x Abu Dhabi, UAEMonday 22 January 2018

New boss is making his mark at the DIFC

Jeff Singer inherited a challenge with the DIFC's stated plan to double in size by 2017. But if the first half of the year is any indicator, the chief executive is up for the task

Jeff Singer, the chief executive of the DIFC, believes the personal touch will be important in winning new business. Satish Kumar / The National
Jeff Singer, the chief executive of the DIFC, believes the personal touch will be important in winning new business. Satish Kumar / The National

It's hard to pin Jeff Singer down these days. Earlier this week he jetted in on the red-eye from the United States to Dubai, made his first formal presentation to the media as chief executive of the Dubai International Financial Centre Authority and was immediately off again to the airport to do what he regards as the core of his job: winning new business for the DIFC.

"I've got a lot of business development meetings on," he says in a phone call on his way to the airport. "That's the goal, developing DIFC. I don't often travel just to conferences or to be a speaker. The trip has to be about one-to-one meetings with potential partners. The personal touch always helps."

The personal touch has been much in evidence during his five years in the UAE.

He moves with apparent ease from his bosses in the senior echelons of Dubai Inc through the range of colleagues, subordinates and business partners he must deal with as a chief executive. He even, occasionally, finds time for a coffee with a journalist.

The media event this week was the presentation of operating results for DIFC for the first half of the year. Although it was his first formal outing as the head of the authority that runs the Dubai financial hub, he was on familiar ground, having spent four years previously as chief of Nasdaq Dubai, the DIFC's stock exchange.

He had a good story to tell. DIFC grew by 7 per cent in the first half, employed 1,000 more people than at the end of last year and was able to announce occupancy rates close to 100 per cent in the DIFC's owned and managed properties.

But behind those figures, Mr Singer faces a challenge. Last year, the previous management of the DIFC committed the centre to a target that some thought would be difficult to meet: that the DIFC would double in size by 2017.

That would mean 30,000 people employed, more than 2,000 registered companies and a quantum leap in the ancillary services - shops, restaurants, gyms - such a hub requires. Is that too big an ask for DIFC? Mr Singer is as confident as can be that the target will be hit.

"We could triple in size by 2017 and still have enough space. We could take 45,000 people working here. We only need between 10 and 12 per cent growth compounded per year to hit the doubled target," he says.

That seems ambitious, especially with such high occupancy rates in DIFC owned and managed premises. Most of the property in the immediate vicinity of the core Gate building is nearing 100 per cent occupancy. The question of a "capacity ceiling" looms.

The answer has to come from the developments around the central DIFC area, most of which are owned and managed by third parties. Mr Singer says total space occupied in developments such as Index Tower, Park Towers, Emirates Financial Tower and Liberty House stands at 372,000 square feet, but cannot say how much more is available.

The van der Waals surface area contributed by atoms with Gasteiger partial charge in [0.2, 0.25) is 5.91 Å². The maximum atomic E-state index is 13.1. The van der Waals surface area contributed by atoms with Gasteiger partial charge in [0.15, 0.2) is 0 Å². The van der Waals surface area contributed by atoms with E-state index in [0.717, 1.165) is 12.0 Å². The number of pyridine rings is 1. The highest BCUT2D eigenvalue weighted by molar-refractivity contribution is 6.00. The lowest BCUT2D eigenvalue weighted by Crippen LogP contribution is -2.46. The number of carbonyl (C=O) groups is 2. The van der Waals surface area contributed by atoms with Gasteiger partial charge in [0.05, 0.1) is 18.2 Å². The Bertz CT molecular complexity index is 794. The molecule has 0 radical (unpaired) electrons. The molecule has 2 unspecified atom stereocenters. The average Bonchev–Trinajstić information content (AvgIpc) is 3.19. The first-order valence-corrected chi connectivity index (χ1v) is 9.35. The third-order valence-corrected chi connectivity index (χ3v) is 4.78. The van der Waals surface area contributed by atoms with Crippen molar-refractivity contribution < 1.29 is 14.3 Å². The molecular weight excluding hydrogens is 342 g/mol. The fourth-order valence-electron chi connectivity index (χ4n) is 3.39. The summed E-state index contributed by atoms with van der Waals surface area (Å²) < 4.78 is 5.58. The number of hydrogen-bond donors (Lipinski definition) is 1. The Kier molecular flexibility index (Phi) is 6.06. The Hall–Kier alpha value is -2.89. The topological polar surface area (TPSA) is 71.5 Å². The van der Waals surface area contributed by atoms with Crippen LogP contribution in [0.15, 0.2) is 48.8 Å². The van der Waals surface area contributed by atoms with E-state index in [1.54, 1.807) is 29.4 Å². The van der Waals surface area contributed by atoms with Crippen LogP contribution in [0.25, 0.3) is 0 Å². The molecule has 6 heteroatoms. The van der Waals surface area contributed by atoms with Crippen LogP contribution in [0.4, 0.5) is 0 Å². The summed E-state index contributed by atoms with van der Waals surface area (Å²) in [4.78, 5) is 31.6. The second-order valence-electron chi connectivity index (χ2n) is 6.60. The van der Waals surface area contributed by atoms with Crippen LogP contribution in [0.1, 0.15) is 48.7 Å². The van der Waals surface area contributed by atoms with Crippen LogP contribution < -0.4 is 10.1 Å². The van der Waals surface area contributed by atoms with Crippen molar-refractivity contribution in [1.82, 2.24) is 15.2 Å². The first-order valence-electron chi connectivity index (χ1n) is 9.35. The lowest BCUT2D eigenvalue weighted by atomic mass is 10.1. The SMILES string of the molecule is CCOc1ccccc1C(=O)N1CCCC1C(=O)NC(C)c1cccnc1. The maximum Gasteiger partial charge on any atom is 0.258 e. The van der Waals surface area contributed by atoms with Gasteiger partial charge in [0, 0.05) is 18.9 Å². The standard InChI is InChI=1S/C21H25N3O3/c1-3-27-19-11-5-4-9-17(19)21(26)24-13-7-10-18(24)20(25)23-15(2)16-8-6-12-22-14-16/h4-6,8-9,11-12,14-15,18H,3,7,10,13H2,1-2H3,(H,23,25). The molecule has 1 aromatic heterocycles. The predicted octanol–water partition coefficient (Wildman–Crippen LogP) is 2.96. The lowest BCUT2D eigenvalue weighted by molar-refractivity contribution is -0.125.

In comparison, total commercial office space in DIFC-owned buildings is 1.3 million sq ft.

Despite the confidence, he admits that "growth has to accelerate". There was some evidence in the half-year review that North American and even European firms had begun to come back to DIFC, or at least slowed the exodus of the immediate post-crisis years; and the demand from Asia is as strong as ever, Mr Singer believes.

" We have four of the top five Chinese banks, but really we'd like the top 10," he says.

He sees great untapped potential closer to home, however. The influx of business escaping the unpredictability of the Arab Spring in other Middle East countries has slowed, he says, but DIFC has high hopes that the big family-owned businesses of the region, evolving into corporate entities, will flock to the centre.

"That's a big potential market for us, and we're having lots of conversations around that. They [family businesses] don't offer a big presence, but they are important. Outside of the Government, who owns business in the Middle East? It's families."

Although he is reluctant to talk about it in detail, there is also a potential source of new competition at home - the planned Abu Dhabi Global Market, currently being set up in the capital.

Some DIFC observers say they have already detected signs that Dubai-based institutions are considering the attractions of the ADGM, but Mr Singer says he has noticed "nothing significant". He adds that Dubai and Abu Dhabi have a history of collaboration on big projects, which will continue.

But he appears to welcome the new competition: "Where we have an advantage over the whole Gulf region is that our legal structure has already been proved in other jurisdictions around the world. The DIFC has established a credible financial jurisdiction.

"The core competency of Dubai is trade, and I believe Dubai will consistently remain true to trade," he says.